The General Accountability Office (“GAO”) has joined the electronic filing club for bid protests. All new protests after May 1, 2018 are required to be filed and administered using GAO’s new Electronic Protest Docketing System (“EPDS”). The only exceptions are for protests containing classified material and documents that cannot be uploaded due to size or format reasons. P&A has had a number of protests under the new system and we’ve found it to be pretty user friendly.
EPDS can be accessed at https://epds.gao.gov. Assuming you’ve registered to use the system – a painless online process – filing a new protest takes only a few minutes if you have any exhibits incorporated into a single .pdf with the protest letter. You simply type in the protester’s name, size status (for statistical purposes), address, solicitation number, and agency information. Then you upload the protest and any associated documents, indicating whether they contain any proprietary, confidential, or other information not releasable to the public.
One unwelcome feature of EPDS is the new $350 filing fee, but it is quickly and easily submitted by credit card, PayPal, or Dwolla account via a temporary redirect to the pay.gov website. After payment, the system will generate a receipt by e-mail.
A nice benefit of the system is that it automatically generates an e-mail to the procuring agency notifying it that a new protest has been filed, fulfilling GAO’s responsibility under 31 U.S.C. § 3553(b)(1). Since the timing of entitlement to an automatic stay is based on when the agency is notified, not when the protest is filed, and GAO has one day to notify the agency, last-day protests normally had to be filed early to allow time for the agency to receive notice from GAO. Now, that notice is immediate, so theoretically protests can be filed up to the closing time for the agency on the last day. Also, you no longer need to call GAO to confirm that the agency has been timely notified. Note, however, that you must still furnish a copy of the protest separately to the contracting officer or other agency official designated to receive protests.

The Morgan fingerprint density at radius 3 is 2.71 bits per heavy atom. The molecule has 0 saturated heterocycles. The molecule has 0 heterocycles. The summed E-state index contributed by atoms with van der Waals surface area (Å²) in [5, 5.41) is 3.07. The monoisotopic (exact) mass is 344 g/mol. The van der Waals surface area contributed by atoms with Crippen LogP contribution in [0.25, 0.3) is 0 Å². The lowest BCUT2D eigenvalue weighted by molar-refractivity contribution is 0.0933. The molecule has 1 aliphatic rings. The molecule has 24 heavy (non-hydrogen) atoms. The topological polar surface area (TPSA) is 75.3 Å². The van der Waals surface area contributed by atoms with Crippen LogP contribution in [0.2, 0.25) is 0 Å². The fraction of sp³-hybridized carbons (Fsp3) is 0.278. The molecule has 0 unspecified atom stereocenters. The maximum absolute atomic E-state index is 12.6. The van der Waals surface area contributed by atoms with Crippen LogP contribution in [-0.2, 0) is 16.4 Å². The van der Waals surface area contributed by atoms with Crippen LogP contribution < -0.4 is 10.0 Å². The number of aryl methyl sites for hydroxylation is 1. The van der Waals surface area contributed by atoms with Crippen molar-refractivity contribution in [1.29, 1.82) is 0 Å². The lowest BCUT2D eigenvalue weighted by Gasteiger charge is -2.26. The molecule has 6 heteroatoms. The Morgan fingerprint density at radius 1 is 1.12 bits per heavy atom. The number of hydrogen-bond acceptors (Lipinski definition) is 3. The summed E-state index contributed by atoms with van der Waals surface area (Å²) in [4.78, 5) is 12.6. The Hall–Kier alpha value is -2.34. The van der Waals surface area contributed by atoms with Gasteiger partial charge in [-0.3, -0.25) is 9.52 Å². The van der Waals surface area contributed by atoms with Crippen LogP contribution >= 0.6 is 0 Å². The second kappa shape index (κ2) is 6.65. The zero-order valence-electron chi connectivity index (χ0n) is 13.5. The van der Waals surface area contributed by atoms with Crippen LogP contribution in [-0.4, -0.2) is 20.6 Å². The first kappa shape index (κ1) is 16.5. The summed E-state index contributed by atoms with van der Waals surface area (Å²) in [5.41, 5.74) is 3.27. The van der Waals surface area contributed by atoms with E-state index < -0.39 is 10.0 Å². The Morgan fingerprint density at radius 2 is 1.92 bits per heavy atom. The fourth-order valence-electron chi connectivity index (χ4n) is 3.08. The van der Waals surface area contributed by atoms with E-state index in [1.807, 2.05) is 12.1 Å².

Also useful is the ability to see all the docket entries in a protest, so you can keep track of the status of protective order applications, objections, and admissions, and other filings.
Once the protest is underway, submission via EPDS takes the place of filing and notices by e-mail. General communication with the assigned GAO attorney or other counsel can still be done by e-mail, but formal submissions and responses are now done via EPDS. Since proper distribution of filings is automatic, the EPDS process is simpler and more foolproof than the old method of e-mailing to a potentially large group of attorneys. The system is customizable for alerts and e-mail preferences.
Of note is that proposed redactions of protected material are not to be filed in EPDS, but exchanged informally among counsel. Only the final, agreed, public versions of redacted documents are to be filed in EPDS. Any party-specific redacted versions are not to be filed in EPDS.
The filing procedure is very intuitive. The drop down menu of document choices is not very long, but appears comprehensive. There is no “Motion” option, but there is a “Request for” option that be used. The “Other ________” option can always fill in the gaps for any unusual filings.
Some attorneys have experiences a few bumps in the EPDS rollout. For instance, you may have to check your spam filter and adjust your settings if you are not receiving notices of filings as anticipated. But generally the system works well, and GAO’s website has helpful manuals to explain the whole EPDS procedure.
It may have taken GAO a little longer that some other fora to adopt electronic filing, but rest assured that EPDS will not have you pining for the days of anxiously waiting for the GAO automatic email response confirming receipt of your protest or filing protest documents at the window in the GAO lobby at 4th and G Street.